It had been too long.
Baja is one of those places I was introduced to as a kid building Habitat for Humanity homes or working at an orphanage in Tijuana. We'd make the trip down, get a dose of culture shock and come home on a bus humbled, happy and a little more grown up. It's hard to quantify how much those trips changed me, but they were my first realization of how different each persons life experience is.
One of the things that was imprinted on my memory was how kind and giving folks were. Amid the violence and ebb and flow of cartel's over the years that's something that hasn't changed. In college I started visiting Baja to race the SCORE Baja 500 and 1,000 fairly often. This brought my Baja knowledge to a new level. The poverty and sadness that sometimes envelops the border cities is in stark contrast to the hard working, but laid back feel of the deeper part of this Mexican state. The folks may appear to have very little in contrast to Americans, but in my experience most want for nothing. They are content and happy to help anyone traveling through.
I could go into stories of how someone took parts off of their humble Volkswagen bug to help fix our racecar or how we would sit down in someones living room while they cooked for 10 hungry Americanos for a price that is hard to believe in it's modesty. I could go on about how at a "campo" on the beach the owner gave away more free beer and icecream sandwiches to us than I was paying him in "rent" to stay there. Baja doesn't always make sense, but it's like that person who your gut just tells you is a great person. A person you can trust. That's my Baja.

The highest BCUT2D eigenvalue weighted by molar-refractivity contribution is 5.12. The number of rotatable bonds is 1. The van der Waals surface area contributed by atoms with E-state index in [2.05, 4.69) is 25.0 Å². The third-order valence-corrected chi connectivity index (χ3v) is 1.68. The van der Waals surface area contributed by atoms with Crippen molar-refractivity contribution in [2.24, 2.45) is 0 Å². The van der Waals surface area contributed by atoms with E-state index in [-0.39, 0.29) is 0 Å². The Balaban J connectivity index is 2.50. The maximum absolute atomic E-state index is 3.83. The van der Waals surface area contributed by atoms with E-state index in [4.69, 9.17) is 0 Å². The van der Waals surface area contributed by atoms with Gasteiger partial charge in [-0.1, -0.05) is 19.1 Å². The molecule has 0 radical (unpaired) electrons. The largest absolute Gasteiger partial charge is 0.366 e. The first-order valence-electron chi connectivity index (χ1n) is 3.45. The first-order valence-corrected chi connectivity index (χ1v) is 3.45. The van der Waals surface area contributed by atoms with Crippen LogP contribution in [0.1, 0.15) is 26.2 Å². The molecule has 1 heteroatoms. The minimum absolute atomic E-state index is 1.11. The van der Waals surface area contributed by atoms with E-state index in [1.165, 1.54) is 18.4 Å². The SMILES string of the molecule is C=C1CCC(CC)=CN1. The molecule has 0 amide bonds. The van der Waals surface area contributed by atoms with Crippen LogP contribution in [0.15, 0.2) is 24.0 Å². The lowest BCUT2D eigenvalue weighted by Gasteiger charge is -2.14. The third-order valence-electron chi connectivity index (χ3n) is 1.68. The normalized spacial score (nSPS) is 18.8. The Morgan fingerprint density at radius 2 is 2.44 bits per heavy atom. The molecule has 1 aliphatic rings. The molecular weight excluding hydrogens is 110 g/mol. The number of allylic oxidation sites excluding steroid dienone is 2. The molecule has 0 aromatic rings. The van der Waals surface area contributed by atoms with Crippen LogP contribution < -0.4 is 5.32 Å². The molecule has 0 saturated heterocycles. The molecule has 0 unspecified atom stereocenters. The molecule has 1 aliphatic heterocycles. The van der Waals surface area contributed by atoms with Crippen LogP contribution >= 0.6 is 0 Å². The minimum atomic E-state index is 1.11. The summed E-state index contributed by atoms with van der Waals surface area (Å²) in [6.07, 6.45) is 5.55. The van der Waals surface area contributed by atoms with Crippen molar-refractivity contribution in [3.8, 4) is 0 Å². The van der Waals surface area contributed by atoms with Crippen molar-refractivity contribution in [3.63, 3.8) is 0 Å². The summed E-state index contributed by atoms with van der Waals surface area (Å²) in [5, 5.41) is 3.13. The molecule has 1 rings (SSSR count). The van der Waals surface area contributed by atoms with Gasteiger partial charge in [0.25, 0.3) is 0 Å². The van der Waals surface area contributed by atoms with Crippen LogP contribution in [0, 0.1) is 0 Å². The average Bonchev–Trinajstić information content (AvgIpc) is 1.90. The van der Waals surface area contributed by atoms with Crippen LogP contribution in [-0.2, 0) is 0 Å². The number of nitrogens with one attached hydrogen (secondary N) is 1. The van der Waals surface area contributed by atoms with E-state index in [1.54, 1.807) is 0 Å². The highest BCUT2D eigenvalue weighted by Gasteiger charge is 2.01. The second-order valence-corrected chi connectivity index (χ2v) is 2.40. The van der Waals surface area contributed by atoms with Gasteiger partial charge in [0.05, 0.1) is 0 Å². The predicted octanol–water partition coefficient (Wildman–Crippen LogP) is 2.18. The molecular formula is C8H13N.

So, it had been too long. In part life gets in the way. In part, the many warnings of Mexico may have had influence on me. I don't like to admit it, but it may have secretly influenced me to choose another Utah or Colorado trip over Baja. Thankfully, with the prodding of some friends who've never been we decided to put our annual Death Valley trip on hold and head south of the border.
We drove straight from work on a Wednesday to the desert just outside Yuma/El Centro. This southern part of the Imperial Sand Dunes (Known to some as Glamis and also known as Algodones) is beautiful and desolate until desert season hits. We woke up to Border Patrol agents jumping a particularly large dune again and again on their quads and dune buggies. Honing their work skills no doubt.
The next morning we headed for Calexico/Mexicali (See what they did there). After fueling up our trucks and our stomachs we headed south. I'm not generally a fan of most border cities. That goes for any country on the planet. They don't give me the warm and fuzzies. Neither does any city with a port large enough for a cruise ship to dock. It just seems that it's in our nature to treat people differently when we make a living off of them. I like being around and visiting with people who couldn't care less if I am in their town or not. I'm just a traveler from another country.